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Old 12-25-2017, 11:19 AM   #76
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No kindle version?

$48 bucks on Amazon........? Hardcover only?

Now I know what his edge is.....
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Old 12-25-2017, 11:39 AM   #77
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Pandy's book-review dissuaded me from buying this book. I am not looking for "amusing racetrack stories". I have accumulated plenty of those on my own.
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Old 12-25-2017, 12:13 PM   #78
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This thread really got off topic, so I'll get it back on track. I just finished reading Betting With An Edge by professional horseplayer Mike Maloney. I liked it a lot. If you like racetrack stories, Mike has been doing this a long time and has some great stories in this book. I really enjoyed that part of it. As for the handicapping information, in a way it's fundamental, albeit thorough, handicappiing, but I liked it. Most people play the horses for entertainment and don't actually do a lot of work. Maloney does a lot of work, it's a full time job and then some. I have a friend who's a professional harness bettor and his approach is very similar to Maloney's, he does his own speed figures for at least a couple of circuits, he keeps strict records on track bias, etc.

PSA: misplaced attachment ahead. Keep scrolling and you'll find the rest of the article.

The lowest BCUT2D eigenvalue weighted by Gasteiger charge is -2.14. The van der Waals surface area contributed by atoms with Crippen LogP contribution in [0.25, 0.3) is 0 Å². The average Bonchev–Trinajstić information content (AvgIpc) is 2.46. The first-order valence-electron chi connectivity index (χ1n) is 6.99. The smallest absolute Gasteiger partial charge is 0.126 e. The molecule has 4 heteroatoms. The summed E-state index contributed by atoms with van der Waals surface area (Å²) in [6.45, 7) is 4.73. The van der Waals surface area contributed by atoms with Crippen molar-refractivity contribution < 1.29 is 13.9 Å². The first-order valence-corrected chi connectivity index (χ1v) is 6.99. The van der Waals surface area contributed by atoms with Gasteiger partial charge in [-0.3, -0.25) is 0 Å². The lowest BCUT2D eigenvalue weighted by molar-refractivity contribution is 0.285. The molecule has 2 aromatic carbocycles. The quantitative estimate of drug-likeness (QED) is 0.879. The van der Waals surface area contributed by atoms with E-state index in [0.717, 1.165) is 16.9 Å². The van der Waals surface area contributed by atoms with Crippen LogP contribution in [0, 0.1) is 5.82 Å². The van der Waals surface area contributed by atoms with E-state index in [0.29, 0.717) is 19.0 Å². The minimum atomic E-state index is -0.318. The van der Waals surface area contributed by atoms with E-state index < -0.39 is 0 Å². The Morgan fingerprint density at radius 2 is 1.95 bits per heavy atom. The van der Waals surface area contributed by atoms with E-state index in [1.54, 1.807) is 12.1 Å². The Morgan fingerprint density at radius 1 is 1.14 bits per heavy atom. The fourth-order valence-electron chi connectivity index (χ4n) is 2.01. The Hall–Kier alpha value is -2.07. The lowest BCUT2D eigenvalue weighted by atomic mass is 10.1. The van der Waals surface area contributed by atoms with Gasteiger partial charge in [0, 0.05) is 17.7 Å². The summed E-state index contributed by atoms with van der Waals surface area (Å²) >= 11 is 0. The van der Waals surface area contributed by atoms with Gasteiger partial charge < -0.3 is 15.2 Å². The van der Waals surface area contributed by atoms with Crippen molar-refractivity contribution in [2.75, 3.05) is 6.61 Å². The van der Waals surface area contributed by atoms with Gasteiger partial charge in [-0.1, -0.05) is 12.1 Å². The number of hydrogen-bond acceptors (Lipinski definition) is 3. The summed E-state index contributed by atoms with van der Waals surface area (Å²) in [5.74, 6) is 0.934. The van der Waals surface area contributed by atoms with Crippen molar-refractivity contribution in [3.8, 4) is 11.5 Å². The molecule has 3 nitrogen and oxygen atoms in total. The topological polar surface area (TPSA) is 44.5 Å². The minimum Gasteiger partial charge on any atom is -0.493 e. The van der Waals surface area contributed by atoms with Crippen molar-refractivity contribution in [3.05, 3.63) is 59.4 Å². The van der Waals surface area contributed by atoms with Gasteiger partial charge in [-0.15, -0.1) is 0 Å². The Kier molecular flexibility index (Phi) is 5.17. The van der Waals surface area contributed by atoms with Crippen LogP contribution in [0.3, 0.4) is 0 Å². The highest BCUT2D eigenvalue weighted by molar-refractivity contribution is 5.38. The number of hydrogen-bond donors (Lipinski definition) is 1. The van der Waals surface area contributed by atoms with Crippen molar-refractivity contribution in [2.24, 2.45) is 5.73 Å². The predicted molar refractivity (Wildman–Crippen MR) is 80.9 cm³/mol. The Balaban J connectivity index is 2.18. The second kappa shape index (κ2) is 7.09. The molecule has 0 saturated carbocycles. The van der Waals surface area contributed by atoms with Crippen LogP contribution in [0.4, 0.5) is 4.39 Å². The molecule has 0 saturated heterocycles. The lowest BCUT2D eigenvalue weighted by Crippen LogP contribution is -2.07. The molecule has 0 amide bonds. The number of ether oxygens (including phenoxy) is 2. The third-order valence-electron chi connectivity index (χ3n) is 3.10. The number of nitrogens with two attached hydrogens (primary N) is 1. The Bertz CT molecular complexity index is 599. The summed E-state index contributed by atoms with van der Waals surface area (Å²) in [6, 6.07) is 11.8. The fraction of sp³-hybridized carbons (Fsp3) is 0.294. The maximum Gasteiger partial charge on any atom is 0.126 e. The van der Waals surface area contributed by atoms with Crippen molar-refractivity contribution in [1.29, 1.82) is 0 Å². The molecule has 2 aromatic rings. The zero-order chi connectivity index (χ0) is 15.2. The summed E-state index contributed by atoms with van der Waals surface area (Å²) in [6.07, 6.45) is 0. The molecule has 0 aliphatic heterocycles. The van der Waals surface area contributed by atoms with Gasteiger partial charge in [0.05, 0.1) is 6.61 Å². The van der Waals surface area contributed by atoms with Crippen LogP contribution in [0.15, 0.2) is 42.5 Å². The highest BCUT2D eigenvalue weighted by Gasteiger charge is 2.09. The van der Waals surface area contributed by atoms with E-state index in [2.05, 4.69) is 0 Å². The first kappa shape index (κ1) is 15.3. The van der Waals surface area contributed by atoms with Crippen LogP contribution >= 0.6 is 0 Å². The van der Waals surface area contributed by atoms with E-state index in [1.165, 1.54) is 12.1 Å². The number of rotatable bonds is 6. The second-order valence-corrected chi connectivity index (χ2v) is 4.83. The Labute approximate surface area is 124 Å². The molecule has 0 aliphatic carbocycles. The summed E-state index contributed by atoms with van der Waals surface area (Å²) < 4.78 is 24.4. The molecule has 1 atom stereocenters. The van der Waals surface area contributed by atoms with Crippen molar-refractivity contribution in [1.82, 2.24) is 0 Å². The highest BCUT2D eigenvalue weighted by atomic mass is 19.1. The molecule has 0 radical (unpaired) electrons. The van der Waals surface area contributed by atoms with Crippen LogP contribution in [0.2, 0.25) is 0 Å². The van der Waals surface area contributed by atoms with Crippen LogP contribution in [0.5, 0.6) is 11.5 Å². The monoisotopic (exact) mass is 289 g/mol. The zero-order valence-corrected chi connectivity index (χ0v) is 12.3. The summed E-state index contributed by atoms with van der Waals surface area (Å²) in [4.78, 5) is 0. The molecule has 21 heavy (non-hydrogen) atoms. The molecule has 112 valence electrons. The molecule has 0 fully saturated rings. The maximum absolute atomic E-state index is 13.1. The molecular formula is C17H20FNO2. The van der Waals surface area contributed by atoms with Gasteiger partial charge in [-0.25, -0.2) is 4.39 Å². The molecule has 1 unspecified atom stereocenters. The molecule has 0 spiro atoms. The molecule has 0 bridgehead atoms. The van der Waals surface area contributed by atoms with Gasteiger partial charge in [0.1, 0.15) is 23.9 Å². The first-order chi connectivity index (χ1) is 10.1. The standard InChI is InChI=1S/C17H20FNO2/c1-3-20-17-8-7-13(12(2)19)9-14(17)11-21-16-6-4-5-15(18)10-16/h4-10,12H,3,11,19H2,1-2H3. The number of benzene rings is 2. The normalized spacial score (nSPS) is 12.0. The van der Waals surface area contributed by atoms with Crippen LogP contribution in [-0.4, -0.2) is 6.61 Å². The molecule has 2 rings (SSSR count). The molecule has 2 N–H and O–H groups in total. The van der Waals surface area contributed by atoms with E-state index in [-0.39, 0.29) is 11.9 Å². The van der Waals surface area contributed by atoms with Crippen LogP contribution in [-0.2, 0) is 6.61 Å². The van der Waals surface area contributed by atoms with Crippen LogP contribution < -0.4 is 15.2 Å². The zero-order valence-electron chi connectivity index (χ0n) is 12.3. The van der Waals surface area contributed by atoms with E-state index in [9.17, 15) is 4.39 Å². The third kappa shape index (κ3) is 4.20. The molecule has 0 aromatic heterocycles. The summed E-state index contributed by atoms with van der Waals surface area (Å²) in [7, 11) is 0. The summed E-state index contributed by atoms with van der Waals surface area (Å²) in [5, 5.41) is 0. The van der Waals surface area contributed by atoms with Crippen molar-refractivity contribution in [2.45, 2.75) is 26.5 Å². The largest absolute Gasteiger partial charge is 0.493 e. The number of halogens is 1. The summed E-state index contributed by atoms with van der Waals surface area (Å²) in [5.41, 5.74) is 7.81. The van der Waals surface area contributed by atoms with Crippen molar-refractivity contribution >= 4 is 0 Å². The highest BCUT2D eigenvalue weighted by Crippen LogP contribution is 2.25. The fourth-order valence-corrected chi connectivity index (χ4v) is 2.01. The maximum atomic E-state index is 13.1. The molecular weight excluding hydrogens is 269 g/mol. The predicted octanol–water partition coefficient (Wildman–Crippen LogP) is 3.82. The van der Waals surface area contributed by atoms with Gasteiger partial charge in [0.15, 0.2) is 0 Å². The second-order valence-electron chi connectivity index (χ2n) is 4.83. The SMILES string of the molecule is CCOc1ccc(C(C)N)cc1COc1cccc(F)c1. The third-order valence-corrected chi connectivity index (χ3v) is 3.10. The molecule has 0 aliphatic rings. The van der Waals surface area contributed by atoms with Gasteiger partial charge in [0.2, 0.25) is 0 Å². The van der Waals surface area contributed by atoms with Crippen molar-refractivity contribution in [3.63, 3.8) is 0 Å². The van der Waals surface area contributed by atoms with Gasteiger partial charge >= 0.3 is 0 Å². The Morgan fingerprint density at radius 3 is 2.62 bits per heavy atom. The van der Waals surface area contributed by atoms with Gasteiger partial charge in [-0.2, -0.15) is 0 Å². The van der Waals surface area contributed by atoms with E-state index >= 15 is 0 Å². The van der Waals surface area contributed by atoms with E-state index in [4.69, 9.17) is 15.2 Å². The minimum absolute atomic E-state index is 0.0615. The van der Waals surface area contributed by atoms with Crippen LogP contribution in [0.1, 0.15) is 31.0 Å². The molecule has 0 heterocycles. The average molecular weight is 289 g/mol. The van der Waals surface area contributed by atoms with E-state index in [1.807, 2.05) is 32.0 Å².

One thing that I'll tell you is that even though Maloney uses Speed Figures, he doesn't trust one number, not even his own. I found that interesting because I believe that it's better to use more than one set of figures if you are serious about handicapping and betting. For instance, Maloney will compare the Beyer figures against Timeform's. If they don't agree, that's a red flag, and then he can't be that confident about the horse's ability.

If you want to read a book that's all about handicappping you might be disappointed, but if you like racetrack stories, you may love this book. I thoroughly enjoyed it. As for the handicapping part of it, there are certain parts of this book, where Maloney writes about how he bets the horses, that I truly think will help me, even though I've been doing this for a long time. I don't want to say too much because it's not fair to give out his secrets, you have to read the book. But I loved how he shows how he implements his Lock It Up and Kill Bet strategies. I'm going to use both from now one. Other parts of the book will also help me and I'll be using my copy as a reference when I'm placing my bets.

I'm pretty much the only one who has come out with handicapping books the last few years. I like reading about handicapping and horse racing and I was anxious to read this book by this renowned professional bettor. it didn't disappoint.